icon-folder.gif   Conference Reports for NATAP  
  DDW Liver Conference
San Francisco, May 19-22, 2002
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Reported by Jules Levin
  We know that persons with HIV are experiencing higher rates of diabetes, glucose abnormalities, and other metabolic abnormalities. In Hepatitis C, elevated glucose and diabetes are associated. A French research group including Thierry Poynard reported at this year's DDW conference on the association between high glucose and liver disease fibrosis. 710 patients with chronic hepatitis C and no HIV or HBV coinfection were retrospectively studied. 55% of patients had no or minimal fibrosis (Metavir F0 or F1) and 45% had septal fibrosis (F2, F3 or F4). Independent risk factors of septal fibrosis were: age (p<10-3), daily alcohol (p<10-3), serum glucose (p=0.003), anti-HBc (p=0.04) and male sex (p=0.04). BMI (p<10-3; r=0.26), serum triglycerides (p=0.002; r=0.12), serum ferritin (p<10-3; r=0.18) and steatosis (p<10-3; r=0.16), were associated with serum glucose but did not independently predict septal fibrosis.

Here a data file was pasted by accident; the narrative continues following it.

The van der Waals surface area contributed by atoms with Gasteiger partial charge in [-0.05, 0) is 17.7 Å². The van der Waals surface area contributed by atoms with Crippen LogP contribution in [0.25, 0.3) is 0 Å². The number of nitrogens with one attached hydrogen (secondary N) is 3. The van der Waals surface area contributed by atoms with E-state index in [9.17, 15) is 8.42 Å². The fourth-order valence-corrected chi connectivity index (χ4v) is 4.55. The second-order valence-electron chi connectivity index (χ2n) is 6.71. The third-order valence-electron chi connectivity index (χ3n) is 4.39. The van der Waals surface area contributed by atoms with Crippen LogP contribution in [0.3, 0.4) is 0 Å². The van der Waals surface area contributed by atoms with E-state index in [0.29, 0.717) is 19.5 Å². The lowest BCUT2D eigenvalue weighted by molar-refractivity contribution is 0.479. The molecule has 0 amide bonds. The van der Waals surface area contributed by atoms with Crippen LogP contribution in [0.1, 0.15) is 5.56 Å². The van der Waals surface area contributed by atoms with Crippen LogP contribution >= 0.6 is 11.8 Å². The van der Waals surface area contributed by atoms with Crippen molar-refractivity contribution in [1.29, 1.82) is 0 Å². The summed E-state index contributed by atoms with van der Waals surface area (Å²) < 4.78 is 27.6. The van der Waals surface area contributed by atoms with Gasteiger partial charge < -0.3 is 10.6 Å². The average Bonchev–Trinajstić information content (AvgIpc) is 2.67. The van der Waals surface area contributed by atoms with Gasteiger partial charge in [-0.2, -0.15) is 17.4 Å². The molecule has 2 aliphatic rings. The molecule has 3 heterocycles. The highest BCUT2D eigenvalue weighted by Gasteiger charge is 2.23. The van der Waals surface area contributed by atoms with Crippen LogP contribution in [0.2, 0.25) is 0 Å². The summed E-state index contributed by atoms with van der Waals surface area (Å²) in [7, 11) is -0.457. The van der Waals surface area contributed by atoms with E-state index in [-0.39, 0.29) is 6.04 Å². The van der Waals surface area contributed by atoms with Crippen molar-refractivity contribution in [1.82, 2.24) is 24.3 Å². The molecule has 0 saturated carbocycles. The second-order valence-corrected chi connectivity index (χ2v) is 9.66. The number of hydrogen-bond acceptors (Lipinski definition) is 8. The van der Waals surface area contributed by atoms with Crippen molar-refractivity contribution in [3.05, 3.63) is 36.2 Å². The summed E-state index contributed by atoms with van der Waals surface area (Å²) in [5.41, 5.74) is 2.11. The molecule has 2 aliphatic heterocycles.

After adjustment for the duration of infection, patients with serum glucose >6.1 mmol/l had a faster progression to septal fibrosis than those with normal serum glucose (p<10-3 by log rank test). Multivariate analysis by the Cox model showed that age at infection >30 yrs. (p<10-3), male sex (p<10-3), daily alcohol >50 g (p=0.02) and serum glucose >6.1 mmol/l (p<0.05) were independently associated with septal fibrosis.
A separate, per fibrosis stage showed that serum glucose >6.1 mmol/l was associated with intermediate (F3) and advanced (F4) but not with early (F2) fibrosis stages. The authors concluded that in patients with chronic hepatitis C, high serum glucose independently predicts liver fibrosis and might explain some of the individual variability in fibrosis progression. High serum glucose might play a role in intermediate and advanced rather than early fibrogenesis and best accounts for the fibrogenic effect of overweight and related metabolic complications.